Top California Wineries Are Taking Their Tasting Rooms to the Midwest

You don't have to head to Napa for a wine country tasting room experience.

The Oakville Grill & Cellar rendering

Lettuce Entertain You

The old saying goes, if you can’t make it to wine country, bring wine country to you. OK, maybe no one has ever said that, but if they did, that might be the slogan for a first-of-its-kind restaurant opening in Chicago this spring. 

When The Oakville Grill & Cellar, the latest concept from Lettuce Entertain You Enterprises (LEYE), opens its doors in Chicago’s Fulton Market neighborhood sometime this spring, it will evoke the best of not only Napa Valley — as the name Oakville might suggest — but all of California wine country. That means sourcing the highest-quality ingredients from ranches and farms throughout the state, but also from the Midwest. Most importantly, it means having a wine list dedicated entirely to showcasing wine from the Golden State. 

LEYE wine director Richard Hanauer said this will be Chicago’s first wine list to focus entirely on wine from throughout California. To further bring California wine country to Chicago, he plans to recreate one acclaimed winery’s tasting room experience each month in the Cellar Door, an intimate six-seat setting tucked away within the 250-seat restaurant bathed in warm colors, natural textures like stone and oak wood, and earth-toned distressed leather.

BBQ Salmon from The Oakville

Lindsay Eberly

Robert Sinskey Vineyards will be the first winery featured in the Cellar Door, followed by Ridge Vineyards and Shafer. Hanauer says he wants guests to experience a tasting menu from California wineries with name recognition, at least to start. During the hour-long experience, people will taste the same flight currently being featured at that winery’s on-site tasting room; this typically comprises four to six pours, often with an extra pour of something special reserved for the tasting room experience. Like at any good tasting room, you can purchase bottles and sign up for the wine club at the end of the experience at the Cellar Door. 

“Once you step into a tasting, you’re part of that program,” Hanauer says. “I wanted to bring that experience of enjoying wine country to Chicago, which couldn’t be further removed from the vineyards.”

Apart from the tasting experience, diners in the main restaurant can delve deeper to taste what’s happening in California wine from the 750-bottle list that represents upwards of 500 wineries, and approximately 100 appellations. While half of the list will come from Sonoma and Napa counties, the rest encompasses wineries from lesser-known and emerging areas like Lodi, Anderson Valley, Paso Robles, Happy Canyon, and the Sierra Foothills.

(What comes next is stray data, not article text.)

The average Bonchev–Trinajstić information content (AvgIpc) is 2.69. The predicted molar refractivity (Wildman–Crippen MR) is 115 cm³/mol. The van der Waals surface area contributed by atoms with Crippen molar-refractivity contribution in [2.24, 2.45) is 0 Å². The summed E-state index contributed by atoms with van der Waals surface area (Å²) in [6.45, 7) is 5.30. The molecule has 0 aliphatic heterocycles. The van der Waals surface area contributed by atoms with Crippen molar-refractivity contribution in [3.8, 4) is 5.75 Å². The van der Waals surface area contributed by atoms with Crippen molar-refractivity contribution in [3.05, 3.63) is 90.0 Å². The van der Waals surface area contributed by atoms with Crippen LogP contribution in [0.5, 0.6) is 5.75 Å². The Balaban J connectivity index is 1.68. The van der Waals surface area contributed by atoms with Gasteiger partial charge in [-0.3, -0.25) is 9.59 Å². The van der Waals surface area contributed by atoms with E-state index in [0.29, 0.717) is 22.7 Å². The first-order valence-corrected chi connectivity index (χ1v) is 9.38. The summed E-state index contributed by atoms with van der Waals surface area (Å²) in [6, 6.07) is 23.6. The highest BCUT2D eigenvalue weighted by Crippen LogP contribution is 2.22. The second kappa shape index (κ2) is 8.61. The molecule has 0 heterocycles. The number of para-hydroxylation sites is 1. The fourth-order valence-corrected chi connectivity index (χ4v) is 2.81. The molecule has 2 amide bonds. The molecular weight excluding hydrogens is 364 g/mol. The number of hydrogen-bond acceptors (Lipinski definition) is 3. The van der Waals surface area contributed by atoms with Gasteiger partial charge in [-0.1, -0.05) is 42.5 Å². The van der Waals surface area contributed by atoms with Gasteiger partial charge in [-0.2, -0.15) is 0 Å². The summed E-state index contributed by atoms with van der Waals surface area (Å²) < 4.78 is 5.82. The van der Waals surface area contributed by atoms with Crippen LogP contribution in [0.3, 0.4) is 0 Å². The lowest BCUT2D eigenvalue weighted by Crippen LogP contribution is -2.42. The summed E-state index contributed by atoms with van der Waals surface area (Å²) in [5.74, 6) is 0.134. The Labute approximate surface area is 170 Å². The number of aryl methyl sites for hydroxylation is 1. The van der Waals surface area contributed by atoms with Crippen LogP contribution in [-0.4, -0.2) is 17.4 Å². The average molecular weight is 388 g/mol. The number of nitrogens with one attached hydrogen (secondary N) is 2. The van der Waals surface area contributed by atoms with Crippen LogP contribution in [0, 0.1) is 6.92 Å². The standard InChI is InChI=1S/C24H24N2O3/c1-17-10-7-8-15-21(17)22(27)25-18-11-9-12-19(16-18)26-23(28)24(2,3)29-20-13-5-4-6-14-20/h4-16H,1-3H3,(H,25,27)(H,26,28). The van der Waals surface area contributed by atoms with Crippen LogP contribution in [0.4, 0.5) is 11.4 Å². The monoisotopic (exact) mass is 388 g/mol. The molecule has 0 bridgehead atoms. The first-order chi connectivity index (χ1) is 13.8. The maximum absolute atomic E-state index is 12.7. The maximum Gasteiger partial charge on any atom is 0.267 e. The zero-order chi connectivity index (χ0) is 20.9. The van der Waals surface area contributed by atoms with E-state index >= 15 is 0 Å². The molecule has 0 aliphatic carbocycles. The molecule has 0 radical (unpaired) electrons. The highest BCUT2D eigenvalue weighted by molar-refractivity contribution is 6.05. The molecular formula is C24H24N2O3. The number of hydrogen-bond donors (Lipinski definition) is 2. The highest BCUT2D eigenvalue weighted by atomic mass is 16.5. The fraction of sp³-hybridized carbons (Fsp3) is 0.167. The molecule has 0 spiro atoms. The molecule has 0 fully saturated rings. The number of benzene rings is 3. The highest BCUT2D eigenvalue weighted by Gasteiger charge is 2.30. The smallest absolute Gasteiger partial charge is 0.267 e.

“What makes me happy about bringing these smaller appellations into play is they guarantee guests get a dynamic wine experience,” Hanauer says.

Hanauer is working closely with chef Max Robbins (former culinary director and managing partner at Land and Sea Dept., and executive chef of Longman & Eagle) to bring the essence of casual California dining to Chicago’s Fulton Market. Robbins’ menu includes chilled and raw bar classics, toasted sourdough with house cultured butter, and a bacon and onion pizzette. There’s also a chopped salad with California artichoke, peppers, avocado, and lemon yogurt, barbecue-glazed grilled Faroe Island salmon with stone ground grits and aged gouda, and buttermilk fried chicken with Napa Valley potato salad.

“It’s a return to the American comfort food restaurant with a casual Napa attitude and style,” Robbins said. “But it’s still very much Chicago.”

Hanauer says the team has worked to offer a balanced, casual experience where anyone can come in on a Tuesday for a casual meal and a great glass of wine, but also go big on a Saturday night to celebrate. Regardless of when someone goes in, he wants to make sure they’re finding something new every time — if they want to. 

Fried chicken and salad from The Oakville

Lindsay Eberly

“The big deal is I want to make sure California wine is really represented,” he says. “There are so many genres and styles of California wine and they all deserve their due and attention.”

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